The integration of NOMA and MEC has been well studied so far, and researchers have proposed various approaches to optimal resource allocation to minimize the offloading delay and energy consumption. In [14], the author minimized the offloading latency for a multi-user scenario, in which the power allocation and task partition ratio were jointly optimized. The partial offloading policy can determine the amount of data to be offloaded to the server, and the remainder is processed locally. The author of [15] proposed an iterative two-user NOMA scheme to minimize the offloading latency, in which two users offload their tasks simultaneously by NOMA. Since one of the users suffers performance degradation introduced by NOMA, instead of forcing two users to complete offloading at the same time, the remaining data are offloaded together with the next user during the following time slot. Moreover, many existing works investigated the energy minimization of NOMA-MEC networks. For example, the joint optimization of central processing unit (CPU) frequency, task partition ratio, and power allocation for a NOMA-MEC heterogeneous network were considered in [16,17]. In [18], the author considered a multi-antenna NOMA-MEC network and presented an approach to minimize the weighted sum energy consumption by jointly optimizing the computation and communication resource.
In addition to the existing works on pure NOMA schemes as previously mentioned, a few works also combined NOMA and OMA together, which is denominated as hybrid NOMA [19]. In this paper, the author proposed a two-user hybrid NOMA scenario, in which one user is less delay tolerant than the other. The two users offload during the first time slot by NOMA, and the user with a longer deadline offloads the remaining data during an additional time duration by OMA. This configuration presents significant benefits and outperforms both OMA and pure NOMA in terms of energy consumption since the energy can be saved for the delay-tolerant user instead of finishing offloading at the same time in pure NOMA networks. In [20,21], the hybrid NOMA scheme was extended to multi-user scenarios, in which a two-to-one matching algorithm was utilized to pair every two users into a group. The whole bandwidth resource was divided into multiple sub-channels, and the users in each group offloaded simultaneously through a dedicated sub-channel.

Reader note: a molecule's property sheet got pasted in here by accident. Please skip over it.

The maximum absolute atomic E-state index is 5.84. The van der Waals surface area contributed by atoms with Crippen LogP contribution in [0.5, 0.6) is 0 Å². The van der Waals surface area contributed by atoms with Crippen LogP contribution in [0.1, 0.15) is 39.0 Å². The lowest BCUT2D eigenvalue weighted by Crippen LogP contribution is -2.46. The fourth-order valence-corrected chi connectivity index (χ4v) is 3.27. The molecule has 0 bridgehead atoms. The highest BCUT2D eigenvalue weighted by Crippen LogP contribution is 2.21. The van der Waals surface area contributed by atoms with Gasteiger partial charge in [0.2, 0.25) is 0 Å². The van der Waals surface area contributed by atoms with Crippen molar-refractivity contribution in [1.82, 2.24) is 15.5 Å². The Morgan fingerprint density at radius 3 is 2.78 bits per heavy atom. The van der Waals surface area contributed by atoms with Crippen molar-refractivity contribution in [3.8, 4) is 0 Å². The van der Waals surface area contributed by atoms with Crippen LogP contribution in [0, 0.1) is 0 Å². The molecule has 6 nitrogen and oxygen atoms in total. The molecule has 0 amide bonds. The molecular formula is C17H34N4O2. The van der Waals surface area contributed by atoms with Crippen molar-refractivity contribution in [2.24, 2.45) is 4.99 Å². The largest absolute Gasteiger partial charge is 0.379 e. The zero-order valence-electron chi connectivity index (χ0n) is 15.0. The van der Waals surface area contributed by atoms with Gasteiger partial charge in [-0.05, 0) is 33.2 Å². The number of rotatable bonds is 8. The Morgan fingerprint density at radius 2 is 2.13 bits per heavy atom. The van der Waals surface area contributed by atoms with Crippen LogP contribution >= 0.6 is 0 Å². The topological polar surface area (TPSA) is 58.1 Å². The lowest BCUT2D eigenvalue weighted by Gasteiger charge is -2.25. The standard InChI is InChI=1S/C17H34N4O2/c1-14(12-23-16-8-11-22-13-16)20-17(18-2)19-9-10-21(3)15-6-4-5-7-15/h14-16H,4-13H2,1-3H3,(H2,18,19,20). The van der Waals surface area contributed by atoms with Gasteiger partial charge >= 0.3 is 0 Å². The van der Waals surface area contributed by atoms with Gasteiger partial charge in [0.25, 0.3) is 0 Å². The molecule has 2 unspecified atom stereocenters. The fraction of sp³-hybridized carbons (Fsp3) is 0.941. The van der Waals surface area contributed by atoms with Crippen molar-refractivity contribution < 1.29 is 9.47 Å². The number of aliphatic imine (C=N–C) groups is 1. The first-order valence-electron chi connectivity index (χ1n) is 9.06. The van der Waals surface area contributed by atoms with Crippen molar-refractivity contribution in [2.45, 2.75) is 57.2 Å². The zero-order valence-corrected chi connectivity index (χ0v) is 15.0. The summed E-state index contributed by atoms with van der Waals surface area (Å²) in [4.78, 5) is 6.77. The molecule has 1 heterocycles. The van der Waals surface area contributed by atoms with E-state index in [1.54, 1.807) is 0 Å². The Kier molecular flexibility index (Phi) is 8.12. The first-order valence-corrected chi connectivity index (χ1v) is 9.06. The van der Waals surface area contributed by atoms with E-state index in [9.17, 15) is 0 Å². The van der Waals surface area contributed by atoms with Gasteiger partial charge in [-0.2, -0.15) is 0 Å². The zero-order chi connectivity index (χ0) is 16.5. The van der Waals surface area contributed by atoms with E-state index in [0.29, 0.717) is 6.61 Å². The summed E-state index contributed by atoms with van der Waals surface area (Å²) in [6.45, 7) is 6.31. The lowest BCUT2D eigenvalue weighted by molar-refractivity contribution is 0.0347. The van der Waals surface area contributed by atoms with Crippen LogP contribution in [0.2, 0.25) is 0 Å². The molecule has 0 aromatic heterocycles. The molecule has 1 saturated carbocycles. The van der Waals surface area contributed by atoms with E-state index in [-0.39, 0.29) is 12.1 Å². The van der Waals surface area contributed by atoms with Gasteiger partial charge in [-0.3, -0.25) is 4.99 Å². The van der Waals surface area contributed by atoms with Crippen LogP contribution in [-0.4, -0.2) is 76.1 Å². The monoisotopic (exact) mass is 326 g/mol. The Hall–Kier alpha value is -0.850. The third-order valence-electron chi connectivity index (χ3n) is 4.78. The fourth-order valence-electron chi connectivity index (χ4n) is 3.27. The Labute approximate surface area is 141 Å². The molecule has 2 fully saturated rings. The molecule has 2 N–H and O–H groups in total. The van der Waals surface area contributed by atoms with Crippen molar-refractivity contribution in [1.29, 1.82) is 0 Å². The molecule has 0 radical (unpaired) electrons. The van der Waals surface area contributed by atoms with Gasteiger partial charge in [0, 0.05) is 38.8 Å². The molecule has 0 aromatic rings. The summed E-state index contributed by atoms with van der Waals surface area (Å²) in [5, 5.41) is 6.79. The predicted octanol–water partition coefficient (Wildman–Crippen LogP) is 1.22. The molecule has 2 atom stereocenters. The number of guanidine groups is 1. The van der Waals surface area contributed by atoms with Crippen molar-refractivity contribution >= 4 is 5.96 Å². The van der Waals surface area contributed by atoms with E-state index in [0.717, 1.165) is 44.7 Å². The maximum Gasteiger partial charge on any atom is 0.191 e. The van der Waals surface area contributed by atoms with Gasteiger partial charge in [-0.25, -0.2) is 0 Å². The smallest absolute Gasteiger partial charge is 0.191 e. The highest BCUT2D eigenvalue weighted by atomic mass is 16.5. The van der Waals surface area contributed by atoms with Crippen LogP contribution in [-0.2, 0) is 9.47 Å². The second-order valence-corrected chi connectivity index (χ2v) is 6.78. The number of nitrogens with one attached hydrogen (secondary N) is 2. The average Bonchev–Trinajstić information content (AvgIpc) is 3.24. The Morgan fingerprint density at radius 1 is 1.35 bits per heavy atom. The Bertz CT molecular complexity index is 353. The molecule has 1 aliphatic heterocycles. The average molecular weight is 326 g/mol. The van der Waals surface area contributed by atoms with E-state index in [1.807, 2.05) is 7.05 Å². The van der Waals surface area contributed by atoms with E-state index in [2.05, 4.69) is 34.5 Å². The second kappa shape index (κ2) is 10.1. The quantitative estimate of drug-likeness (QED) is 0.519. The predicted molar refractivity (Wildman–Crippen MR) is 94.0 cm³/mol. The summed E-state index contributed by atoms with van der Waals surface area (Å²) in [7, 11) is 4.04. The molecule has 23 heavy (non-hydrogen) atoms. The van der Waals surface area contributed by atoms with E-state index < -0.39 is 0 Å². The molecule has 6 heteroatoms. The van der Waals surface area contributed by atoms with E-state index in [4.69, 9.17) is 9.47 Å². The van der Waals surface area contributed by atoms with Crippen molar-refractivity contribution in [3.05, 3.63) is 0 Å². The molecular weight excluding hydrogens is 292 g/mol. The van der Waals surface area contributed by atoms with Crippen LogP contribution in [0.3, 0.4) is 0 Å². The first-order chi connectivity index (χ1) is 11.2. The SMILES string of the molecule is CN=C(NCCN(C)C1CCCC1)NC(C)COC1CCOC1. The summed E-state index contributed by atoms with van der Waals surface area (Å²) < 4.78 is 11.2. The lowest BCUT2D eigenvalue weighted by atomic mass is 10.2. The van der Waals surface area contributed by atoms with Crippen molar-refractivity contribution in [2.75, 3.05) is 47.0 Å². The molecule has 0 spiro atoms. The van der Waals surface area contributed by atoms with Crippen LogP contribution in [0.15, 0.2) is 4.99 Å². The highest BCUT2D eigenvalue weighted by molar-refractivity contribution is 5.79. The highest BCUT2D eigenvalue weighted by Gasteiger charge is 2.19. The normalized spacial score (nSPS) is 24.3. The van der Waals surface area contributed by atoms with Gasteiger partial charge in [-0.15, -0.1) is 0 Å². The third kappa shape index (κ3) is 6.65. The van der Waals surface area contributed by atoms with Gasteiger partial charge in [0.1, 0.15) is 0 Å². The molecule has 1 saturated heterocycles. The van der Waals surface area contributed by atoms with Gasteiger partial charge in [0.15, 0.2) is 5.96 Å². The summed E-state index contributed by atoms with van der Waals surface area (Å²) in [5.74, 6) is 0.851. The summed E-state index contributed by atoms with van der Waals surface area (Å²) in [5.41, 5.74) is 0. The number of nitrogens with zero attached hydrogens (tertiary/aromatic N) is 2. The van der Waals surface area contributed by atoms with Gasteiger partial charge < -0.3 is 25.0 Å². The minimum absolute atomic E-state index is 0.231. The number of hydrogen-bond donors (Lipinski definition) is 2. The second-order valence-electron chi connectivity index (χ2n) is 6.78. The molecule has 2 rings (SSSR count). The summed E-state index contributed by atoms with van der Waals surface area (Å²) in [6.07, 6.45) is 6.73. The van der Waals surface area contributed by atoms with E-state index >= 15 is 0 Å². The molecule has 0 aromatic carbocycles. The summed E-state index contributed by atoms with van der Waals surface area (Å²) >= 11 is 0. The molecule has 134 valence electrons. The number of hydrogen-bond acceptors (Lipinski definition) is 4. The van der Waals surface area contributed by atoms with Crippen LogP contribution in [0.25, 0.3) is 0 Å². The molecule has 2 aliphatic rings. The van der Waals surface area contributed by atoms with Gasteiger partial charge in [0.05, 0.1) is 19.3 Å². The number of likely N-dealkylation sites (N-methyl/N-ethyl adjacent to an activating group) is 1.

For the resource allocation in NOMA-MEC networks, user grouping is a non-convex problem, which is solved by exhaustive search or applying matching theory. Moreover, deep reinforcement learning (DRL) is recognized as a novel approach to this problem, which is a powerful tool to solve the real-time decision-making tasks, and only a handful papers have utilized it for user grouping and sub-channel assignment, such as [22,23], which output the user grouping policy for uplink and downlink NOMA networks, respectively.